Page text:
Saturday, November 11, 2006

George McGovern and William R. Polk in Harpers

If I don't blog this I will have failed as an old-fashioned, Sixties-style Liberal. I never expected to see the name of George McGovern appear again as anything other than a footnote, but as this article in Harpers indicates, he is alive and well and ready to give input into contemporary issues.

Okay, all you who thought he might be dead and gone, hold your noses, wipe those sneers off your faces and read this.

Remember as you read that nasty "cut and run" epithet that has been so carelessly been hurled at anyone who dared suggest that "stay the course" might...just an ill-advised course of action.

This plan is not about to happen next week, but it covers a lot of territory that has apparently been overlooked for the last couple of years. We got hit with a terrorist event on 9/11, five years ago. Okay, the response was to go to war in Afghanistan in an effort to locate and destroy UBL and the perpetrators of that event. So far, so good.

But that was not enough. We had then to topple Saddam Hussein because he was thought to be the next big threat to the US because he was on the verge of developing the means to replicate and maybe out-perform the 9/11 even with something even more terrible.

Okay, we did that. But in the aftermath of "regime change" the expected celebration of his downfall did not hold. Instead, the presence of the US military in Iraq combined with already in place forces waiting to fill the power-vacuum following Saddam's defeat resulted in a political, military and economic quagmire of historic proportions.

At that point, some two or three years back, it was time for a change of plans. Unfortunatly there seemed to be no Plan B.

There still isn't a Plan B but at least the idea is finally up for discussion. This article is not the end of that discussion. It is the beginning. Sadly, it is about two years and a couple thousand American lives too late.

Withdrawal is not only a political imperative but a strategic requirement. As many retired American military officers now admit, Iraq has become, since the invasion, the primary recruiting and training ground for terrorists. The longer American troops remain in Iraq, the more recruits will flood the ranks of those who oppose America not only in Iraq but elsewhere.
When a driver is on the wrong road and headed for an abyss, it is a bad idea to “stay the course.” A nation afflicted with a failing and costly policy is not well served by those calling for more of the same, and it is a poor idea to think that we can accomplish in the future what we are failing to accomplish in the present.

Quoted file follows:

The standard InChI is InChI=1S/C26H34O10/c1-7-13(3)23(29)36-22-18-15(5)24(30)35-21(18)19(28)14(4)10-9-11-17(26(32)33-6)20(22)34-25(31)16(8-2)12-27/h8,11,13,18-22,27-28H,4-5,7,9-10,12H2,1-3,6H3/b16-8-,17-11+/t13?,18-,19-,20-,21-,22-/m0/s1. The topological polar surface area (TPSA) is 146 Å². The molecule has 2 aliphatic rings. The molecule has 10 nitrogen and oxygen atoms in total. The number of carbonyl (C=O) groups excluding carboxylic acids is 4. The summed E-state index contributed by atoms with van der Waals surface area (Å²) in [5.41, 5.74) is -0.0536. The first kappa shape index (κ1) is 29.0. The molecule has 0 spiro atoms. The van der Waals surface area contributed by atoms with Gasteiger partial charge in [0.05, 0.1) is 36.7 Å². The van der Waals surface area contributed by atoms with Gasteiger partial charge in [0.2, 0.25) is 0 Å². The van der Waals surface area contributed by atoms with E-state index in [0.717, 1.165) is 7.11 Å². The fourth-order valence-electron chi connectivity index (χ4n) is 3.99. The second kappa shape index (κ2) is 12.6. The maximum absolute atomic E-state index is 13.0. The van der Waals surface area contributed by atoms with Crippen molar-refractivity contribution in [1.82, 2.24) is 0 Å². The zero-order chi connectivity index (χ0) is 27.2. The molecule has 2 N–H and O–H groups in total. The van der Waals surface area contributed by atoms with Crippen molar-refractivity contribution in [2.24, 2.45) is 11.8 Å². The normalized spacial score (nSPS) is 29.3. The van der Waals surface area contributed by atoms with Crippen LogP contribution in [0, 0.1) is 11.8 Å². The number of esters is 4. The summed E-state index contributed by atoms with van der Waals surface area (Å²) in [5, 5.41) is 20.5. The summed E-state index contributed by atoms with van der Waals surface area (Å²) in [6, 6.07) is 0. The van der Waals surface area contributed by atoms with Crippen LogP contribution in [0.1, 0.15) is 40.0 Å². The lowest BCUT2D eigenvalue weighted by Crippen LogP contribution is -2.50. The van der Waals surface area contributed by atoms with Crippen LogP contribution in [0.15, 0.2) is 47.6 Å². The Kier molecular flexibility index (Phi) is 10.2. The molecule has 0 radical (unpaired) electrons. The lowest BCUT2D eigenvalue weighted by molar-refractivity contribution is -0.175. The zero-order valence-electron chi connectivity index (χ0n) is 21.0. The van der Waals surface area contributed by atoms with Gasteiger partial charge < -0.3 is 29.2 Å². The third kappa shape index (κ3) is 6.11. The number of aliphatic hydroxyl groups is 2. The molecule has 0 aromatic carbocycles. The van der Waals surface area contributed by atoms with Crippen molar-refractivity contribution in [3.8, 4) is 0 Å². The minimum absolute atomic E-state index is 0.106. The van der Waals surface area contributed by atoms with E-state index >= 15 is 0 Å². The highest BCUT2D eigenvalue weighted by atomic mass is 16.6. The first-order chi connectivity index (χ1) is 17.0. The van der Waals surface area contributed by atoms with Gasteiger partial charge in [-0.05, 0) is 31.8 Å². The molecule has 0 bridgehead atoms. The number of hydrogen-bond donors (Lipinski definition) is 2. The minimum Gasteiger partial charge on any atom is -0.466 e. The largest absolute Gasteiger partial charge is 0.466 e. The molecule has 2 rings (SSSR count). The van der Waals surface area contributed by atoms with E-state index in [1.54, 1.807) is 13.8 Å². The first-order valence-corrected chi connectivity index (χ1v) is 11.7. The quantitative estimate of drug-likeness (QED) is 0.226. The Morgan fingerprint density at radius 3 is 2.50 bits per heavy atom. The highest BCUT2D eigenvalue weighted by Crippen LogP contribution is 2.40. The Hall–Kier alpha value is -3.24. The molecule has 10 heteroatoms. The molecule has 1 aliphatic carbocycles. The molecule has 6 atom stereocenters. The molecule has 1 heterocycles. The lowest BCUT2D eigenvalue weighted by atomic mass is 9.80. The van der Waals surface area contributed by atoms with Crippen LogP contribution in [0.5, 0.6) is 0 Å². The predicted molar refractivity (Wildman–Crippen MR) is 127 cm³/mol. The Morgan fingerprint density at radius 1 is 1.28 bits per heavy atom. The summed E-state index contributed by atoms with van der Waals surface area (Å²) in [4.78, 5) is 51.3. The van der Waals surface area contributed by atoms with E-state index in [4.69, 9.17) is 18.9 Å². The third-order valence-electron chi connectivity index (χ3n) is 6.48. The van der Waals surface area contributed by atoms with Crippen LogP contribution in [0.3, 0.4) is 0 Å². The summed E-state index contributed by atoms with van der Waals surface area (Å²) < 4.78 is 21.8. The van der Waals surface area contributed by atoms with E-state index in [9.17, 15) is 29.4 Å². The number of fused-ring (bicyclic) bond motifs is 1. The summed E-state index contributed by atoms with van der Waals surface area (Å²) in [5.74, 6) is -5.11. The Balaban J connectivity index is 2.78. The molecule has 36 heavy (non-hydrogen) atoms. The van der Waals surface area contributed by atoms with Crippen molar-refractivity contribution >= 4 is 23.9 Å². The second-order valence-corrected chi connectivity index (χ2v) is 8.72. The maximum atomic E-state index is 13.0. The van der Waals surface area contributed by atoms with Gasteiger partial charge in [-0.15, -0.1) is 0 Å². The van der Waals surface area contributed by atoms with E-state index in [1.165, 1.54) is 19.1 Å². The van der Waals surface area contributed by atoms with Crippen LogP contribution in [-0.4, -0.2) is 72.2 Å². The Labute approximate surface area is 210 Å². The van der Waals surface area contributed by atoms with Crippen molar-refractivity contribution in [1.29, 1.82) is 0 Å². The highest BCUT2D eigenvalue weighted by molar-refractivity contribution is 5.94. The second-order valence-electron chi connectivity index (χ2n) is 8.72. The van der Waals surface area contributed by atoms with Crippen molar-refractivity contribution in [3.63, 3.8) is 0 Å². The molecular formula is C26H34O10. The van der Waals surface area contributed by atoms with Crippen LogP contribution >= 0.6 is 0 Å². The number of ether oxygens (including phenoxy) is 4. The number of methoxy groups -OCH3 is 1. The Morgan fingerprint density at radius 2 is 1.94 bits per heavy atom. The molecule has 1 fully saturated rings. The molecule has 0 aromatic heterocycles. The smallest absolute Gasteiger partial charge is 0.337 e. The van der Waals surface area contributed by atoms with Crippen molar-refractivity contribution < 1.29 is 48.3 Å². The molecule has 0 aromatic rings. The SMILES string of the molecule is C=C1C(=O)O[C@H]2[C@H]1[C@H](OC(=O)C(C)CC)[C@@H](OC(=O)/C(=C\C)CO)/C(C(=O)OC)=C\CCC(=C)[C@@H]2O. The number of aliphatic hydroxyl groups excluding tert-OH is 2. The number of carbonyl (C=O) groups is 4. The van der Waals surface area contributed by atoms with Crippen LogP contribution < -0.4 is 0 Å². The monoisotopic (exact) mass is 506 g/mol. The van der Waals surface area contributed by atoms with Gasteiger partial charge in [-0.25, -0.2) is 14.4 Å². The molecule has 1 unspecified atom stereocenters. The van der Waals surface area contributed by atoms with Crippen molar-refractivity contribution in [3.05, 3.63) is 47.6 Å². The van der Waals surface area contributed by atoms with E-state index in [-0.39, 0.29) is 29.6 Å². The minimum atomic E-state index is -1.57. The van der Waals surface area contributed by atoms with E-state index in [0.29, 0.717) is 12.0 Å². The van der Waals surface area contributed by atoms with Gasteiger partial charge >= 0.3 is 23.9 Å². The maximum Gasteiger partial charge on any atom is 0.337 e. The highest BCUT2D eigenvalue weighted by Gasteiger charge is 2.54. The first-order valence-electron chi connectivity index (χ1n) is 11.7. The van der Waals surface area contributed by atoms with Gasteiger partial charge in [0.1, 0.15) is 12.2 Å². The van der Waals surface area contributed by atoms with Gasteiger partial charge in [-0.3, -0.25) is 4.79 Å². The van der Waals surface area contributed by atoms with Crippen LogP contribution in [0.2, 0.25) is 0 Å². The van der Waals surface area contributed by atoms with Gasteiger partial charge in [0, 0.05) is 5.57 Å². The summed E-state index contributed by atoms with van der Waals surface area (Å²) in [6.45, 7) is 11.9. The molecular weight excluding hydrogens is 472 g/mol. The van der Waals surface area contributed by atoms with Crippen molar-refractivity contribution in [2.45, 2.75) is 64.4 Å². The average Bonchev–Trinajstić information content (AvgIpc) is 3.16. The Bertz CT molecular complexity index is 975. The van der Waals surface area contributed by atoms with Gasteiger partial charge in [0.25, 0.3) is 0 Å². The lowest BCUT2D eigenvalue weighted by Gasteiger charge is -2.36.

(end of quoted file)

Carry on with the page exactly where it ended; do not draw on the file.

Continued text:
...the Iraqi government would be wise to request the temporary services of an international stabilization force to police the country during and immediately after the period of American withdrawal....the composition of such a force most acceptable if it were drawn from Arab or Muslim countries....It would benefit both Iraq and the United States if we were to pay for this force. Assuming that a ballpark figure would be $500 per man per day, and that 15,000 men would be required for two years, the overall cost would be $5.5 billion. That is approximately 3 percent of what it would cost to continue the war, with American troops, for the next two years. Not only would this represent a great monetary saving to us but it would spare countless American lives and would give Iraq the breathing space it needs to recover from the
trauma of the occupation in a way that does not violate national and religious sensibilities.

We cannot prevent the reconstitution of an Iraqi army, but we should not, as we are currently doing, actually encourage this at a cost of billions to the American taxpayer. If at all possible, we should encourage Iraq to transfer what soldiers it has already recruited for its army into a national reconstruction corps modeled on the U.S. Army Corps of Engineers. The United States could assist in the creation and training of just such a reconstruction corps, which would undertake the rebuilding of infrastructure damaged by the war, with an allocation of, say, $500 million, or roughly the cost of two days of the current occupation.

Lots more at the link. This strikes me as the beginning of what in other contexts is called "brainstorming." That's how creative solutions to complicated challenges are addressed in the business world. Most of the private sector does this kind of thing all the time. Result: no one gets credit for success because the parts involve too many individuals.

Two courageous and experienced individuals, George McGovern and William R. Polk, have put together an outline that needs to be looked at, discussed and argued about at length. In the end we should see a plan that is smarter, less expensive and more effective at curbing terrorism than anything we have seen for the last two or three years. Incidentally, the cost in dead and wounded American young people will also be predictably lower.

Thanks Truthout for the link.

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